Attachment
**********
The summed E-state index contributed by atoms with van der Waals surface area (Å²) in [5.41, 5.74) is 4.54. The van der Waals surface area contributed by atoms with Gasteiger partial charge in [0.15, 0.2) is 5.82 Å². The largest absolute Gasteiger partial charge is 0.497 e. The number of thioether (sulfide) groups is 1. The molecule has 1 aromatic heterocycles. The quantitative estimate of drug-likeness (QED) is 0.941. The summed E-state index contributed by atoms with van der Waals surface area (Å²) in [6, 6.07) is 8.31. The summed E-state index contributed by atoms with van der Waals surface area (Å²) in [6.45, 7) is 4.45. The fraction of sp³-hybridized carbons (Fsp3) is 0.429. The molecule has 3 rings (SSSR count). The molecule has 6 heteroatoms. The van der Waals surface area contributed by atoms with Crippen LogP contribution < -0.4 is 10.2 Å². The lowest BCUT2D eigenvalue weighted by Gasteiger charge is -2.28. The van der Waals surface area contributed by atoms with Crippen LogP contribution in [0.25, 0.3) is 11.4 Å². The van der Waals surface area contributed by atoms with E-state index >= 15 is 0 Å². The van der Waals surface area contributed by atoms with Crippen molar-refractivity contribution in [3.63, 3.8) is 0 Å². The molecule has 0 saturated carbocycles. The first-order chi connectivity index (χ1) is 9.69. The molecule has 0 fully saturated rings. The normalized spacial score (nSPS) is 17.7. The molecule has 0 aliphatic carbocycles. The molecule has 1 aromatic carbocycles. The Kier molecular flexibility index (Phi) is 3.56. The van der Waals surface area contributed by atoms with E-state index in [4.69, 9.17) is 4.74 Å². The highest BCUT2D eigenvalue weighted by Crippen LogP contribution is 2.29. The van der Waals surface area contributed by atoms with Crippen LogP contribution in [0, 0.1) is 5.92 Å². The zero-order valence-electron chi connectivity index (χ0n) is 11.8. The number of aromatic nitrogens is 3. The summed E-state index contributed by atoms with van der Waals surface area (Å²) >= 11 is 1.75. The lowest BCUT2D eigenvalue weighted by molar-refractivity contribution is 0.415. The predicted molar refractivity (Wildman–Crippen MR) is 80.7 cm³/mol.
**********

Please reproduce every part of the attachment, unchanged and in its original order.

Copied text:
The summed E-state index contributed by atoms with van der Waals surface area (Å²) in [5.41, 5.74) is 4.54. The van der Waals surface area contributed by atoms with Gasteiger partial charge in [0.15, 0.2) is 5.82 Å². The largest absolute Gasteiger partial charge is 0.497 e. The number of thioether (sulfide) groups is 1. The molecule has 1 aromatic heterocycles. The quantitative estimate of drug-likeness (QED) is 0.941. The summed E-state index contributed by atoms with van der Waals surface area (Å²) in [6, 6.07) is 8.31. The summed E-state index contributed by atoms with van der Waals surface area (Å²) in [6.45, 7) is 4.45. The fraction of sp³-hybridized carbons (Fsp3) is 0.429. The molecule has 3 rings (SSSR count). The molecule has 6 heteroatoms. The van der Waals surface area contributed by atoms with Crippen LogP contribution < -0.4 is 10.2 Å². The lowest BCUT2D eigenvalue weighted by Gasteiger charge is -2.28. The van der Waals surface area contributed by atoms with Crippen LogP contribution in [0.25, 0.3) is 11.4 Å². The van der Waals surface area contributed by atoms with E-state index >= 15 is 0 Å². The van der Waals surface area contributed by atoms with Crippen molar-refractivity contribution in [3.63, 3.8) is 0 Å². The molecule has 0 saturated carbocycles. The first-order chi connectivity index (χ1) is 9.69. The molecule has 0 fully saturated rings. The normalized spacial score (nSPS) is 17.7. The molecule has 0 aliphatic carbocycles. The molecule has 1 aromatic carbocycles. The Kier molecular flexibility index (Phi) is 3.56. The van der Waals surface area contributed by atoms with E-state index in [4.69, 9.17) is 4.74 Å². The highest BCUT2D eigenvalue weighted by Crippen LogP contribution is 2.29. The van der Waals surface area contributed by atoms with Crippen LogP contribution in [0, 0.1) is 5.92 Å². The zero-order valence-electron chi connectivity index (χ0n) is 11.8. The number of aromatic nitrogens is 3. The summed E-state index contributed by atoms with van der Waals surface area (Å²) >= 11 is 1.75. The lowest BCUT2D eigenvalue weighted by molar-refractivity contribution is 0.415. The predicted molar refractivity (Wildman–Crippen MR) is 80.7 cm³/mol.